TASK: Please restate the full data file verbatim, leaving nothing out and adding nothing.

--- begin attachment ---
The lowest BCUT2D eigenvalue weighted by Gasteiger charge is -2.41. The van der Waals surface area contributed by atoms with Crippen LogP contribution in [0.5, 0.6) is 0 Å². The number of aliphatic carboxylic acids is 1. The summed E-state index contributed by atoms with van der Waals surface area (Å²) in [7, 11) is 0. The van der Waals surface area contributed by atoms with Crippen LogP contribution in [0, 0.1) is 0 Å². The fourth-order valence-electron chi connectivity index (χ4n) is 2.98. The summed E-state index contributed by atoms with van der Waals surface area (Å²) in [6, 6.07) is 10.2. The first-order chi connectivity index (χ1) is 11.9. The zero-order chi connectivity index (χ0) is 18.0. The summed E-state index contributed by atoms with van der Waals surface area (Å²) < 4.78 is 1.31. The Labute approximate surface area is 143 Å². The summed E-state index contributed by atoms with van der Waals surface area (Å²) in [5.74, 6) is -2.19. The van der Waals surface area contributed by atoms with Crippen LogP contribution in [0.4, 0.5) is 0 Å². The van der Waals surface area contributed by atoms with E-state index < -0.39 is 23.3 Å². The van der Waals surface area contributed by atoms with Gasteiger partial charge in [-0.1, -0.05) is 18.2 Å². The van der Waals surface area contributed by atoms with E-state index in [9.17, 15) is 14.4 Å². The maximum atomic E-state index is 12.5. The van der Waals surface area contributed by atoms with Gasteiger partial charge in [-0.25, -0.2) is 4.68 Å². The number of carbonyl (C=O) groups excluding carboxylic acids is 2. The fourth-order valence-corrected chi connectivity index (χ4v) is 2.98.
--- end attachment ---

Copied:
The lowest BCUT2D eigenvalue weighted by Gasteiger charge is -2.41. The van der Waals surface area contributed by atoms with Crippen LogP contribution in [0.5, 0.6) is 0 Å². The number of aliphatic carboxylic acids is 1. The summed E-state index contributed by atoms with van der Waals surface area (Å²) in [7, 11) is 0. The van der Waals surface area contributed by atoms with Crippen LogP contribution in [0, 0.1) is 0 Å². The fourth-order valence-electron chi connectivity index (χ4n) is 2.98. The summed E-state index contributed by atoms with van der Waals surface area (Å²) in [6, 6.07) is 10.2. The first-order chi connectivity index (χ1) is 11.9. The zero-order chi connectivity index (χ0) is 18.0. The summed E-state index contributed by atoms with van der Waals surface area (Å²) < 4.78 is 1.31. The Labute approximate surface area is 143 Å². The summed E-state index contributed by atoms with van der Waals surface area (Å²) in [5.74, 6) is -2.19. The van der Waals surface area contributed by atoms with Crippen LogP contribution in [0.4, 0.5) is 0 Å². The van der Waals surface area contributed by atoms with E-state index < -0.39 is 23.3 Å². The van der Waals surface area contributed by atoms with Gasteiger partial charge in [-0.1, -0.05) is 18.2 Å². The van der Waals surface area contributed by atoms with E-state index in [9.17, 15) is 14.4 Å². The maximum atomic E-state index is 12.5. The van der Waals surface area contributed by atoms with Gasteiger partial charge in [-0.25, -0.2) is 4.68 Å². The number of carbonyl (C=O) groups excluding carboxylic acids is 2. The fourth-order valence-corrected chi connectivity index (χ4v) is 2.98.